Photo credit: @julesdwit.
A not-for-profit media organization supported by people like you.
Andrea Bernstein, WNYC political director during the 2008 campaign and current political coverage coordinator, talks about the post-debate polls and how the campaigns are re-setting.
It seems I was one of the few people in the country who listened to the debate on the radio, "without optics;" I haven't heard any post-debate analysis of what those who listened experienced. What I heard was initially bewildering: one candidate decided to color within the lines, and the other didn't. Despite this, it didn't seem that the format allowed the back-and-forth blood sport those who watched were expecting. Perhaps one of the debates should be conducted the old-fashioned way - on the radio, and by podcast; this might force the candidates to actually not worry about appearances and concentrate on substance.
I'm a big fan of Jim Lehrer's but I thought to imply that the public can determine the fitness of a candidate to represent the country on the basis of a televised debate was self-serving.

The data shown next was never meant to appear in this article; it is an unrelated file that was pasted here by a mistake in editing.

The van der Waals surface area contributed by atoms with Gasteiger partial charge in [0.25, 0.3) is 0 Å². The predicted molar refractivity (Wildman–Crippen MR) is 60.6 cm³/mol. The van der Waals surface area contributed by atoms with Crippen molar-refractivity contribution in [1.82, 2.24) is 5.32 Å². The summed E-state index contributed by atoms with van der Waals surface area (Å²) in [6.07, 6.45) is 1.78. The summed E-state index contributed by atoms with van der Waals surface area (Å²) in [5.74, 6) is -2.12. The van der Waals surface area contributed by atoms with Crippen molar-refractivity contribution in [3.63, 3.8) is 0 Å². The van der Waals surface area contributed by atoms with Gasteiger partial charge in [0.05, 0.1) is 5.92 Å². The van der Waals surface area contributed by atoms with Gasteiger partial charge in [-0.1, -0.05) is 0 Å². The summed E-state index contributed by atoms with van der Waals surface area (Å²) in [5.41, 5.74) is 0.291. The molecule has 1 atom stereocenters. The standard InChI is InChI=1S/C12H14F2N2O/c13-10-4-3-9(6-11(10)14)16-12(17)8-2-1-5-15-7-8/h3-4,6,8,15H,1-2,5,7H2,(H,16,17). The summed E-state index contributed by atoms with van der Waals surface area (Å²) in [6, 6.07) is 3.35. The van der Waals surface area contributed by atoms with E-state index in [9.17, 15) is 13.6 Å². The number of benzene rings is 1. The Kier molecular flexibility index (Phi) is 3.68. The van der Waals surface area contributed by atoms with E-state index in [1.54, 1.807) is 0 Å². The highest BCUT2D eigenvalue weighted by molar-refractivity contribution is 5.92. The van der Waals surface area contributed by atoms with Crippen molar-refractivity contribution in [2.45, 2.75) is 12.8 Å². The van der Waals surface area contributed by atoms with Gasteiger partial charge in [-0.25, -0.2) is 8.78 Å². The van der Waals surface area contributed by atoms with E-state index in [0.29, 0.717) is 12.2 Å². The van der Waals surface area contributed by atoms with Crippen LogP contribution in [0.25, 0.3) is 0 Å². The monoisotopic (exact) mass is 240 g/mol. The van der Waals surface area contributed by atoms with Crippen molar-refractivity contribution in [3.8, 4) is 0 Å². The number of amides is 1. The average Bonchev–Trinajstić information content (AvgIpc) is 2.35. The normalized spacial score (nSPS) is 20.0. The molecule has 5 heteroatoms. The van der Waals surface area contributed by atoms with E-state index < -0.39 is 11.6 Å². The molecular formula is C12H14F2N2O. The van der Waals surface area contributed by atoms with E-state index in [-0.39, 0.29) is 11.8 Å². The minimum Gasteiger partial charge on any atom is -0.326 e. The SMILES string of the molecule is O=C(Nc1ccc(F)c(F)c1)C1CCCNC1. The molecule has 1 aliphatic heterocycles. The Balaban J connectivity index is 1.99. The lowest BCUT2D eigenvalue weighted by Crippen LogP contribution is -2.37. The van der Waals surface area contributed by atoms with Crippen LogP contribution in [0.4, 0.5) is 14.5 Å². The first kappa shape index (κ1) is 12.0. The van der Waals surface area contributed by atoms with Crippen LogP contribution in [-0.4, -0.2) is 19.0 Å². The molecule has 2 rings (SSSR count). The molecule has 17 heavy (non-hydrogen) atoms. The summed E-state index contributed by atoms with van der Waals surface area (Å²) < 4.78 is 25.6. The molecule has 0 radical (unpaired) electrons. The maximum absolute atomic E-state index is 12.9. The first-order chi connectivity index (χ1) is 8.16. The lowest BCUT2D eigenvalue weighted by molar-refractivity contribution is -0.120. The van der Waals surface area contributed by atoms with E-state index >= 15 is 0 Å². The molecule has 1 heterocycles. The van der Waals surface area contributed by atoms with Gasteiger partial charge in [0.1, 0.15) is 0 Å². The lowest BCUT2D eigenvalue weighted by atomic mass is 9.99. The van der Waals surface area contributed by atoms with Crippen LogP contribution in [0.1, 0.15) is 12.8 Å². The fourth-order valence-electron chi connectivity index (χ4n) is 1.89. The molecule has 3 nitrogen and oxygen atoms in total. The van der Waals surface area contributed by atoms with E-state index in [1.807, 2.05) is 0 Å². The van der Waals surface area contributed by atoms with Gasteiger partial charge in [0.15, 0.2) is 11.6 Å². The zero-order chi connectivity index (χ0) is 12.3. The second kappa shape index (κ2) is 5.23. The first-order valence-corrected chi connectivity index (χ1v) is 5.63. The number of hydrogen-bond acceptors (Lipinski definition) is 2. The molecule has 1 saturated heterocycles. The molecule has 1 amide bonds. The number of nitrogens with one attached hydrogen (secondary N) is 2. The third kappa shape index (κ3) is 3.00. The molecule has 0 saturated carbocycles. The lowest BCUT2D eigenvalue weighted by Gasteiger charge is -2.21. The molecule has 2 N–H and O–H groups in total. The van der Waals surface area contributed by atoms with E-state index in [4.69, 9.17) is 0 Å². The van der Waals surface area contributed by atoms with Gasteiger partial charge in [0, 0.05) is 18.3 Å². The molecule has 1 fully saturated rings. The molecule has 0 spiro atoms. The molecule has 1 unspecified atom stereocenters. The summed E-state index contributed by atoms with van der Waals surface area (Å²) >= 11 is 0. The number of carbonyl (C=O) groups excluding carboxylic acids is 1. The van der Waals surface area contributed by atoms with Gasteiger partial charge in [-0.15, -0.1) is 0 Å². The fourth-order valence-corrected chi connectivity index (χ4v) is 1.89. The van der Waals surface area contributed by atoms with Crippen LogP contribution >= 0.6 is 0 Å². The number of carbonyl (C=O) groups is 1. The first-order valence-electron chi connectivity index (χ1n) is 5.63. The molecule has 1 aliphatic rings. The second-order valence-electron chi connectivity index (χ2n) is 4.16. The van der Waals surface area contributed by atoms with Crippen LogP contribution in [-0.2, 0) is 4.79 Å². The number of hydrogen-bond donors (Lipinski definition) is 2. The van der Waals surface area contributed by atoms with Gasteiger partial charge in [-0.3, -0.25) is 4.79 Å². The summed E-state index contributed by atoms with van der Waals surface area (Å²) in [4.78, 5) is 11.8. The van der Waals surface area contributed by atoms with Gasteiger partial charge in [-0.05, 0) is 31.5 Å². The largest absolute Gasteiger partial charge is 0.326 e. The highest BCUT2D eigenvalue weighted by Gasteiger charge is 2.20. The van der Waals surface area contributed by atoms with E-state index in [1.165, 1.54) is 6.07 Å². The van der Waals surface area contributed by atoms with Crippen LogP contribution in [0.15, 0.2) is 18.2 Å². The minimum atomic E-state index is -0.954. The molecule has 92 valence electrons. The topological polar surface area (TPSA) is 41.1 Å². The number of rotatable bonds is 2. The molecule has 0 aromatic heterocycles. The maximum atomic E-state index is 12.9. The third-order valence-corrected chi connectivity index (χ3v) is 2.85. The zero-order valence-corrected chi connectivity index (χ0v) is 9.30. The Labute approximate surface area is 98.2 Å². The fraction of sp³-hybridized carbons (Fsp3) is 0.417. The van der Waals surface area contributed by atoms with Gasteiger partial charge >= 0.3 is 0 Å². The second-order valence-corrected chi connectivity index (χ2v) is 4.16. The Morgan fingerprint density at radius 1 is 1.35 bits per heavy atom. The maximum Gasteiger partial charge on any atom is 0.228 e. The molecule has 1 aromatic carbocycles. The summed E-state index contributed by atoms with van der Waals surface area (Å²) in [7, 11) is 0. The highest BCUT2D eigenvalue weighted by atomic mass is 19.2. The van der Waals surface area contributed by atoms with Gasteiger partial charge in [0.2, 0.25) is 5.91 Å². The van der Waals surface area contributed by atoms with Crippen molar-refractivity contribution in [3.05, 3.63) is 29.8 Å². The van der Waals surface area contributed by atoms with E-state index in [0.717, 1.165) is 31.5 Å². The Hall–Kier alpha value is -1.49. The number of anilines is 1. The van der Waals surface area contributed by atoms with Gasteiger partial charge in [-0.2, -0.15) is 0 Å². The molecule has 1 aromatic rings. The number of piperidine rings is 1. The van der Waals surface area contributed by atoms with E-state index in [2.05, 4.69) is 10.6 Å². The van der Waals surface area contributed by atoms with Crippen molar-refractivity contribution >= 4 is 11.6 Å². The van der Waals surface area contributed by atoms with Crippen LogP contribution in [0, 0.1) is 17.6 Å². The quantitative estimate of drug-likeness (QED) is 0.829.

The debate was Exhibit A for Romney shaking up the Etch a Sketch and Obama didn't call him out on it. Maybe the president should watch The Daily Show with Jon Stewart. Stewart and his team do a better job of breaking down Romney's opposite declarations and putting them back to back. Whether its healthcare, abortion, environment, etc. so there was "running for MA governor Romney stances", then there was "Severely Conservatve Romney", and now he is putting back to the center with the moderate MA Romney. It is ridiculous that this man will literally say anything to get elected.
Why won't Mitt say whether he'll be taking away our mortgage interest deduction?
How does Rmoney's far right wing base that he's been pandering to for 2 years feel about how he suddenly moved to the center & left them standing at the altar?
Email addresses are required but never displayed.
Brian Lehrer leads the conversation about what matters most now in local and national politics, our own communities and our lives.
Subscribe on iTunes
WNYC 93.9 FM and AM 820 are New York's flagship public radio
stations, broadcasting the finest programs from NPR, PRI and American Public Media, as well as a wide range of award-winning local
programming. WNYC is a division of
New York Public Radio.